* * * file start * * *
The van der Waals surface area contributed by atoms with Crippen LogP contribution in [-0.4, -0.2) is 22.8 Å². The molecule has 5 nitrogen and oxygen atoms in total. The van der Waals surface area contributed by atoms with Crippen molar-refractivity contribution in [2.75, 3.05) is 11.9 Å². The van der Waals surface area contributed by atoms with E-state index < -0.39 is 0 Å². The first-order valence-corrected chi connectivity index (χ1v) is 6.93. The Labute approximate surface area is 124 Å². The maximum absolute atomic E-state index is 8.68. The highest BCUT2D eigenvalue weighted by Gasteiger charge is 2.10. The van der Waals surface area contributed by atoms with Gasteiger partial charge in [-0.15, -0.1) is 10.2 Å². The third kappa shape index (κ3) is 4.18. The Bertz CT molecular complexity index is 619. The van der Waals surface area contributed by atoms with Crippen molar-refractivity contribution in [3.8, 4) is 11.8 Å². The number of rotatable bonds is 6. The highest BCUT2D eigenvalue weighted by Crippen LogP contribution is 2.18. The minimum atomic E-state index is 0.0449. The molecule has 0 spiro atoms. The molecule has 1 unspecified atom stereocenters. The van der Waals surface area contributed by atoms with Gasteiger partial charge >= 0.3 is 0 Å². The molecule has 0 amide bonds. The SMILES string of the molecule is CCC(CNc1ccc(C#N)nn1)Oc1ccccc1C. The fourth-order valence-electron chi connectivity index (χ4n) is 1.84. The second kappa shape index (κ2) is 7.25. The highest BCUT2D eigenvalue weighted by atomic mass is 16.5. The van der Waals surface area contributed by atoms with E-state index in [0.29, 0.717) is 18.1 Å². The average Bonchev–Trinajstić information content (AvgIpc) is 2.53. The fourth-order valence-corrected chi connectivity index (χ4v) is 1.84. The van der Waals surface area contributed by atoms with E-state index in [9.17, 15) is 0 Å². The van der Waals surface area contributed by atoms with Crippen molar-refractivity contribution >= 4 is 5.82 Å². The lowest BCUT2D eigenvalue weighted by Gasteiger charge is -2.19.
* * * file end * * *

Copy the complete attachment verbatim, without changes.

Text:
The van der Waals surface area contributed by atoms with Crippen LogP contribution in [-0.4, -0.2) is 22.8 Å². The molecule has 5 nitrogen and oxygen atoms in total. The van der Waals surface area contributed by atoms with Crippen molar-refractivity contribution in [2.75, 3.05) is 11.9 Å². The van der Waals surface area contributed by atoms with E-state index < -0.39 is 0 Å². The first-order valence-corrected chi connectivity index (χ1v) is 6.93. The Labute approximate surface area is 124 Å². The maximum absolute atomic E-state index is 8.68. The highest BCUT2D eigenvalue weighted by Gasteiger charge is 2.10. The van der Waals surface area contributed by atoms with Gasteiger partial charge in [-0.15, -0.1) is 10.2 Å². The third kappa shape index (κ3) is 4.18. The Bertz CT molecular complexity index is 619. The van der Waals surface area contributed by atoms with Crippen molar-refractivity contribution in [3.8, 4) is 11.8 Å². The number of rotatable bonds is 6. The highest BCUT2D eigenvalue weighted by Crippen LogP contribution is 2.18. The minimum atomic E-state index is 0.0449. The molecule has 0 spiro atoms. The molecule has 1 unspecified atom stereocenters. The van der Waals surface area contributed by atoms with Gasteiger partial charge >= 0.3 is 0 Å². The molecule has 0 amide bonds. The SMILES string of the molecule is CCC(CNc1ccc(C#N)nn1)Oc1ccccc1C. The fourth-order valence-electron chi connectivity index (χ4n) is 1.84. The second kappa shape index (κ2) is 7.25. The highest BCUT2D eigenvalue weighted by atomic mass is 16.5. The van der Waals surface area contributed by atoms with E-state index in [0.29, 0.717) is 18.1 Å². The average Bonchev–Trinajstić information content (AvgIpc) is 2.53. The fourth-order valence-corrected chi connectivity index (χ4v) is 1.84. The van der Waals surface area contributed by atoms with E-state index in [9.17, 15) is 0 Å². The van der Waals surface area contributed by atoms with Crippen molar-refractivity contribution >= 4 is 5.82 Å². The lowest BCUT2D eigenvalue weighted by Gasteiger charge is -2.19.